HSE cyber attack: Decryption tool verified as genuine but 'flawed'

Hse Cyber Attack: Decryption Tool Verified As Genuine But 'Flawed' Hse Cyber Attack: Decryption Tool Verified As Genuine But 'Flawed'
A cyber expert has claimed that the decryption tool offered to the HSE after last week's cyberattack may have come from other criminals.
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James Cox

The decryption key offered to the HSE following last week's cyberattack has been verified as genuine following examination by cybersecurity experts and the National Cybersecurity Centre (NCSC).

However, despite working, it is unlikely to significantly speed up the restoration of the health service's IT systems.

The HSE was offered the key to decrypt the systems accessed during the cyberattack, however, The Irish Times reports the key has been described as "buggy" and "flawed".

The decryption key was tested on a closed, unconnected system to prevent any further damage being done and although it was found to be effective, it may still take weeks to get all the IT systems back online.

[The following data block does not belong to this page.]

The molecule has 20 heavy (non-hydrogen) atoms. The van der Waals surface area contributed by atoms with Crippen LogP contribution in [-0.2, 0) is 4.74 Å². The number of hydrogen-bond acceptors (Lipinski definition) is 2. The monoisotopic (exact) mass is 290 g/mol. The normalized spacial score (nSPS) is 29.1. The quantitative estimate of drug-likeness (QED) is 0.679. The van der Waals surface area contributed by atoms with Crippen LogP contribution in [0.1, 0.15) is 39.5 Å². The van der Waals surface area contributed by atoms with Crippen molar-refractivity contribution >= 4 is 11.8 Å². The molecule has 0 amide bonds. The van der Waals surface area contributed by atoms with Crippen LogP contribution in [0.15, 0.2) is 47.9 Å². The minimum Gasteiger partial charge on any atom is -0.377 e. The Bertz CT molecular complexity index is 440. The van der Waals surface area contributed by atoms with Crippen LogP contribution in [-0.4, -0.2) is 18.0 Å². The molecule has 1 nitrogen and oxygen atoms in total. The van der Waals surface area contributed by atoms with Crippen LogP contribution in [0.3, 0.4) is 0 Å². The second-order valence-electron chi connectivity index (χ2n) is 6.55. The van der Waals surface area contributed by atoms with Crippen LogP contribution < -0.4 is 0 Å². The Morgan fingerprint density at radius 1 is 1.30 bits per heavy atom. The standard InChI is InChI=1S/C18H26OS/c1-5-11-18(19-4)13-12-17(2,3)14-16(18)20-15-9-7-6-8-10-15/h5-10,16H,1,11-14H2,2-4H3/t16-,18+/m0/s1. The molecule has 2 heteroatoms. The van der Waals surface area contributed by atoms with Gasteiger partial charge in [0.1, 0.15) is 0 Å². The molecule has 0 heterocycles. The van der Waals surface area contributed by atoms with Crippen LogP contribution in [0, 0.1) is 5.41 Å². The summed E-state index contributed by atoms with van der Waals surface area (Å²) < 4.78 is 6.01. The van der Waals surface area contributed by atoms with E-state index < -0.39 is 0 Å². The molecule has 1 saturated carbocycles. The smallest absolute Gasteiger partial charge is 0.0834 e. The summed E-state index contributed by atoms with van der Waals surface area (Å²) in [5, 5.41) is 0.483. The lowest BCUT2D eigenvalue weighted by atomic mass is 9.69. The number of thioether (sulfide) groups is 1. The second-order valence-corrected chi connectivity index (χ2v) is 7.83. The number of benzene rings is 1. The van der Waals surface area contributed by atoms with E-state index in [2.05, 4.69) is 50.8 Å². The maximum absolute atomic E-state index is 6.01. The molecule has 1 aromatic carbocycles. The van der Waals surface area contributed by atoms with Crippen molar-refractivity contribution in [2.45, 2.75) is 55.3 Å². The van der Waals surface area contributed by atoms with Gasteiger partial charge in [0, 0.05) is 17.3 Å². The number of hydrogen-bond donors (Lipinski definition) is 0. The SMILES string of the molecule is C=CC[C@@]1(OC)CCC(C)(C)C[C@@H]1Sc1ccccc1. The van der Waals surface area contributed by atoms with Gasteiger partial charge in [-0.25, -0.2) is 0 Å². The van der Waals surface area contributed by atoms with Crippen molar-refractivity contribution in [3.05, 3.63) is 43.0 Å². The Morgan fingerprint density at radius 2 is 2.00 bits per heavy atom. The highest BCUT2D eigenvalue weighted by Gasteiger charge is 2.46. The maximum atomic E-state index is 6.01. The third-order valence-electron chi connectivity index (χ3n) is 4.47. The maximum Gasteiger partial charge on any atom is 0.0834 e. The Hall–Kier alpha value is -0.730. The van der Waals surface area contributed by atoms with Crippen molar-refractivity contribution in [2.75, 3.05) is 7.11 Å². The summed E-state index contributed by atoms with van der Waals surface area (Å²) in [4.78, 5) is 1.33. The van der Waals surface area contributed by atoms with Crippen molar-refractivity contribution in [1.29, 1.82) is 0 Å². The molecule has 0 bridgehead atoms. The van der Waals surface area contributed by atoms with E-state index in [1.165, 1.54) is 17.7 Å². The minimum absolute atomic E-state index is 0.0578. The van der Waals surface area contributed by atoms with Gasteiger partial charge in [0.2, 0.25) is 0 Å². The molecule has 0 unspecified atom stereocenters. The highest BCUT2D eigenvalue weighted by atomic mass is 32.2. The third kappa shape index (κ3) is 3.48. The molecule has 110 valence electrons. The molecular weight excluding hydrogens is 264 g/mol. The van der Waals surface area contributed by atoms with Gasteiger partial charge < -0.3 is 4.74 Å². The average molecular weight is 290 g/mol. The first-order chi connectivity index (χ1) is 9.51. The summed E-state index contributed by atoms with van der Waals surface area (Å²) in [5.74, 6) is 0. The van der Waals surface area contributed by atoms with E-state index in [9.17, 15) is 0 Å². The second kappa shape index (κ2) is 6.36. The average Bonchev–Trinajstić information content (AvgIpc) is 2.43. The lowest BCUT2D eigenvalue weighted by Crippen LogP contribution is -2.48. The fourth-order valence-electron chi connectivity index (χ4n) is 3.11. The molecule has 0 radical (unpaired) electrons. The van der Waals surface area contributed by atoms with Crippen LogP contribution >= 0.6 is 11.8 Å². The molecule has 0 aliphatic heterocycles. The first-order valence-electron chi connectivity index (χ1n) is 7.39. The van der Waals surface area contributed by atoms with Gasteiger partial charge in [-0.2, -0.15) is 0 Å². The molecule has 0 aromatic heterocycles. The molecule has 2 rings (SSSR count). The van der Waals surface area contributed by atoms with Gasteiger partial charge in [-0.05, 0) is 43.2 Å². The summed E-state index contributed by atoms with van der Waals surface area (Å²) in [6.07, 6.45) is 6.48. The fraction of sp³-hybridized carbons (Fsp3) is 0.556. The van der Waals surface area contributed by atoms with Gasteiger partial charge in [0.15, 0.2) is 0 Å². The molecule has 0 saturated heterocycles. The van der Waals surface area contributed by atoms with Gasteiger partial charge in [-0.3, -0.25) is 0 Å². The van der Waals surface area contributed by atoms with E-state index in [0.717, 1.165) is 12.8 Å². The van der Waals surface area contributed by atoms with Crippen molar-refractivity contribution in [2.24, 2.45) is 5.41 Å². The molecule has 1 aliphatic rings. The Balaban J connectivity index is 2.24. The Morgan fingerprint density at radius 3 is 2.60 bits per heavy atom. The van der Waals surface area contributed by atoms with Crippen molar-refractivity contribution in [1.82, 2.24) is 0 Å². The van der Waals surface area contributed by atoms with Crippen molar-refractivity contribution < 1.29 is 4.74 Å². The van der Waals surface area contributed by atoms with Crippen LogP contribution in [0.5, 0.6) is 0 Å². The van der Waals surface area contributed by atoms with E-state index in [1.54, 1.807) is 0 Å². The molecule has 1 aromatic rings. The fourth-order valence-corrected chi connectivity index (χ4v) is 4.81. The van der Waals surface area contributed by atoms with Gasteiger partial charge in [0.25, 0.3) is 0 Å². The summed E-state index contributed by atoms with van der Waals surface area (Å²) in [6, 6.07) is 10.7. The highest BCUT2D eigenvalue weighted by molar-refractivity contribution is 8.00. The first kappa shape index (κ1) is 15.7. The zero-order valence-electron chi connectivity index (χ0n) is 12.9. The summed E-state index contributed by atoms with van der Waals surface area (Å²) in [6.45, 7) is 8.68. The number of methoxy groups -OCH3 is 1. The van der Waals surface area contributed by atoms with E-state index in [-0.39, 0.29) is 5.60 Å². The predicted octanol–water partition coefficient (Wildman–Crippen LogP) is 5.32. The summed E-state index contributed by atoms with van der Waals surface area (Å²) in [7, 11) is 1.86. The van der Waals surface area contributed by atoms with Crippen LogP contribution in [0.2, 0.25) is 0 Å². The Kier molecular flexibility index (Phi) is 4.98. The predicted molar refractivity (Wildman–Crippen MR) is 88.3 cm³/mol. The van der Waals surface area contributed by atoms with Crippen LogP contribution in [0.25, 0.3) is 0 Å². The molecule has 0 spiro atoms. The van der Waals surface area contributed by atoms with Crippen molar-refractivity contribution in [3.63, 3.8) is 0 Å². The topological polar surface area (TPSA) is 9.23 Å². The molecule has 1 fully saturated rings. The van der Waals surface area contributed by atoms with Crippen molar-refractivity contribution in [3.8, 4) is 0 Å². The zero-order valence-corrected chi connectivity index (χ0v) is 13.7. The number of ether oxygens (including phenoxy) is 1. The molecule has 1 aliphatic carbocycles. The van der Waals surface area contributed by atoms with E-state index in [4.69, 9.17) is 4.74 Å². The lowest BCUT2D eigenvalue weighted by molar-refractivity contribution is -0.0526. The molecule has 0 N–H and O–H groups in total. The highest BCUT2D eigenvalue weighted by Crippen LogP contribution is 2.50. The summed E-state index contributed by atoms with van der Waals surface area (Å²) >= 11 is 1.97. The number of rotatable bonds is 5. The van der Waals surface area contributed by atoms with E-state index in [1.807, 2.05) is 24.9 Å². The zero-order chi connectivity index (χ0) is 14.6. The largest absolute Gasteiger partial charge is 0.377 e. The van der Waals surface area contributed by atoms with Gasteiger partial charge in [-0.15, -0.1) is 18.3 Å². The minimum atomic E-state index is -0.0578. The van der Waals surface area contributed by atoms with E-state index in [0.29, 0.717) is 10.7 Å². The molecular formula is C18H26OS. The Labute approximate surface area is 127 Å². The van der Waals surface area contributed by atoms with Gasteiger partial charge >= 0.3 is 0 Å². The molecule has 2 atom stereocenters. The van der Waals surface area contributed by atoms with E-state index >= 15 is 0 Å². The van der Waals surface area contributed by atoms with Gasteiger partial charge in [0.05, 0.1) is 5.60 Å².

Whether the key will be used to restore the data has not yet been decided, as officials may opt to continue manually restoring the files using HSE backups.


This morning, Minister for Health Stephen Donnelly said it was “unclear” why the decryption key was being made available and that it “came as a surprise”.

The Government has stated it did not pay a ransom to obtain the key, nor did they instruct a third-party to do so. It is not known if the decryption tool came from the Russian-based group of hackers responsible for the attack, known as 'Wizard Spider'.


Cyber Risk International CEO Paul Dwyer said the decryption key could have come from other criminals, adding it may have been released by a group who were annoyed by the attention the attack was gaining.

Mr Dwyer told Newstalk: “The reason behind it being released may be not for ransom payment, it may be in fact that the cyber criminal community itself are really, really annoyed at this particular kind of attack.

“They have been pulling in hundreds of millions of ransomware attacks against harder targets — oil pipelines, large banks — those sort of entities that can make risk-based decisions and afford to pay these kind of things.

“And this attack has caused a problem with their business model, because now the world is looking at this — the world is getting more prepared for ransomware attacks.”

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